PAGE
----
The collective agreement of the Spanish transport company, Ara Vinc has introduced the so-called ‘environmental delegate’, to be selected from the members of the works council. Their functions include: Collaborating with company management to improve actions promoting environmental protection; Promoting and encouraging the cooperation of workers in compliance with environmental regulations; Carrying out follow-up work on compliance with environmental regulations, as well as environmental policies and objectives established by the company; Receiving information on the implementation of new technologies from which environmental risks could arise, as well as on the development of environmental management systems; Proposing the adoption of measures aimed at reducing environmental risks and improving environmental management; Collaborating in the development of training actions on matters related to the company’s environmental obligations; Receiving information about the environment that is given to workers’ representatives.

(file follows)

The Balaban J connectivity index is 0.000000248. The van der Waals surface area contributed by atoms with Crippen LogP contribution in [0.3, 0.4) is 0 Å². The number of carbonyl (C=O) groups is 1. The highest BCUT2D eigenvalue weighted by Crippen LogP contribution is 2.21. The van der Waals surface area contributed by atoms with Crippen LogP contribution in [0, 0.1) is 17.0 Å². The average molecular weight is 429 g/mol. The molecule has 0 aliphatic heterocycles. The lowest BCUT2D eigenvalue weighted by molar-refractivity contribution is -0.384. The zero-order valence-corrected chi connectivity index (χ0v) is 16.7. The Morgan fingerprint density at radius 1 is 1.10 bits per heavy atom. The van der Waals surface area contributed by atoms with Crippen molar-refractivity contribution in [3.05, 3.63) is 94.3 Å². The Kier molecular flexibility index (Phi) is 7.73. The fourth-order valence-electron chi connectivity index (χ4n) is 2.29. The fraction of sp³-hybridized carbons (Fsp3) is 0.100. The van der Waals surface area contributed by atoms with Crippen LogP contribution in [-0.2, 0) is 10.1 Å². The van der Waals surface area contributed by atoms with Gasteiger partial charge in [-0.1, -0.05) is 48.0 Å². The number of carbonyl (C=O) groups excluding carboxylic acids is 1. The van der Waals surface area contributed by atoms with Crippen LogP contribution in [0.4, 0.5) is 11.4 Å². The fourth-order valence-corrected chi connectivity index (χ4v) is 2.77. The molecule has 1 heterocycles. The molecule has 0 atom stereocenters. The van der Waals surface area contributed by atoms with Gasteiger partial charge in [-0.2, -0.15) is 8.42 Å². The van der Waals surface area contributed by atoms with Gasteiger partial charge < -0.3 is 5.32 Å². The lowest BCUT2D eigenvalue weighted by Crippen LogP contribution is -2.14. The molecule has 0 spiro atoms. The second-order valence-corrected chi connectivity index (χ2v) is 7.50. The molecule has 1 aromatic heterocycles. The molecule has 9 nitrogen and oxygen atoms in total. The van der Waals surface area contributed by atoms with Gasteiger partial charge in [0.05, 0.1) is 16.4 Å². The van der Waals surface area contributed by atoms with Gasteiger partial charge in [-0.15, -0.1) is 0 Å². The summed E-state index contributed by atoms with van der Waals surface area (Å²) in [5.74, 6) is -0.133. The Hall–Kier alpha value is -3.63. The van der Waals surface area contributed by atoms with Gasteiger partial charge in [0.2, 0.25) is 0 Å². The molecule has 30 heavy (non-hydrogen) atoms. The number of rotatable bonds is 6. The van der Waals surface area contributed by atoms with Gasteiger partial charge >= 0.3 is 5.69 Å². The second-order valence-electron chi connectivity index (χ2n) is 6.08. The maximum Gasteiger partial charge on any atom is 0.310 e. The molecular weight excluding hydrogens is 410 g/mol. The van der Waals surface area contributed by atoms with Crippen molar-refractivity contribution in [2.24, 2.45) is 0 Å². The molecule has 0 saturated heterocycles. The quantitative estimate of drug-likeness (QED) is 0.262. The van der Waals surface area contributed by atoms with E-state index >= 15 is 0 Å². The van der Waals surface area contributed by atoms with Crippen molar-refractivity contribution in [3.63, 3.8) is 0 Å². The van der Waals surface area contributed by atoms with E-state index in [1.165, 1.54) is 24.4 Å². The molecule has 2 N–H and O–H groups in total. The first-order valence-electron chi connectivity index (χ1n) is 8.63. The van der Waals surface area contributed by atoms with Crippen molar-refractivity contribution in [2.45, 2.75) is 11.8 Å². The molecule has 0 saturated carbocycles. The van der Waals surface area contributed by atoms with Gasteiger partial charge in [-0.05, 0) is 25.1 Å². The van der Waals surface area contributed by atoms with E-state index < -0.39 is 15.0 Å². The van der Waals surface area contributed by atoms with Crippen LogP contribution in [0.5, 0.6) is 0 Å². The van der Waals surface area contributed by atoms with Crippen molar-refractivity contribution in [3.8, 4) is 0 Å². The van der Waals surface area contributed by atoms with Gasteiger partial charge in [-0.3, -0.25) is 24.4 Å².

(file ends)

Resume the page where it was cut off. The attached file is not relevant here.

Since 2016, the collective agreement of TenarisDalmine, the giant steal multinational corporation based in the area of Bergamo, introduced the Environmental Prevention Bonus (Premio Prevenzione per l’Ambiente – PPA), with the aim to promote the environmental improvement in operational areas in the form of a proper management of resources such as waste, water or chemical substances. The PPA is linked to three indicators which measure the quality of prevention management in each plant or operational service: the report on the Origins of Anomalies (R.O.A.); inspections; training on the environment. As regards the first indicator, direct supervisors and operational teams are called to report the environmental anomalies occurred in their area of responsibility so as to guarantee a proper analysis that could inspire corrective and preventive actions and integrate, if it is necessary, the operational practices. The reports on anomalies can result from the daily field observation of workers and their direct supervisors and respectively, from their prealerts or alerts; or from the so-called ‘green hour’, that is the activity performed once a month by unit leaders and maintenance technicians and expressly dedicated to identifying opportunities of improvement and workers’ training on environmental issues. The indicator is measured as the Ratio of the Origins of Anomalies: R.O.A. =(a/b) x 100. A percentage of the target is fixed for each annual budget. The second indicator is based on a system of inspections biannually conducted in every area by a commission composed of an environmental company technician, a floor manager and a workers’ representative for safety. This parameter, more than any other, measures the efficacy of the prevention system and the achieved level of environmental culture. The biannually inspections are performed on the basis of an evaluation form composed of three sections (water consumption, waste management, chemical substances) and 15 questions, to which the commission is called to answer with yes or no depending on whether or not the environmental rules/procedures are respected. A maximum number of negative answers (beyond which the respective share of the bonus is not provided) is established for each annual budget. The third indicator is linked to training on the environment, considered by the parties as a fundamental prevention activity, encompassing classroom training as well as on-the-job training, and the workers’ participation in the ‘green hour’. Annual goals regard training ratios on environmental prevention that shall be averagely provided to workers, as well as minimum rates of the workforce that during the year shall be involved in at least one training activity on environmental issues.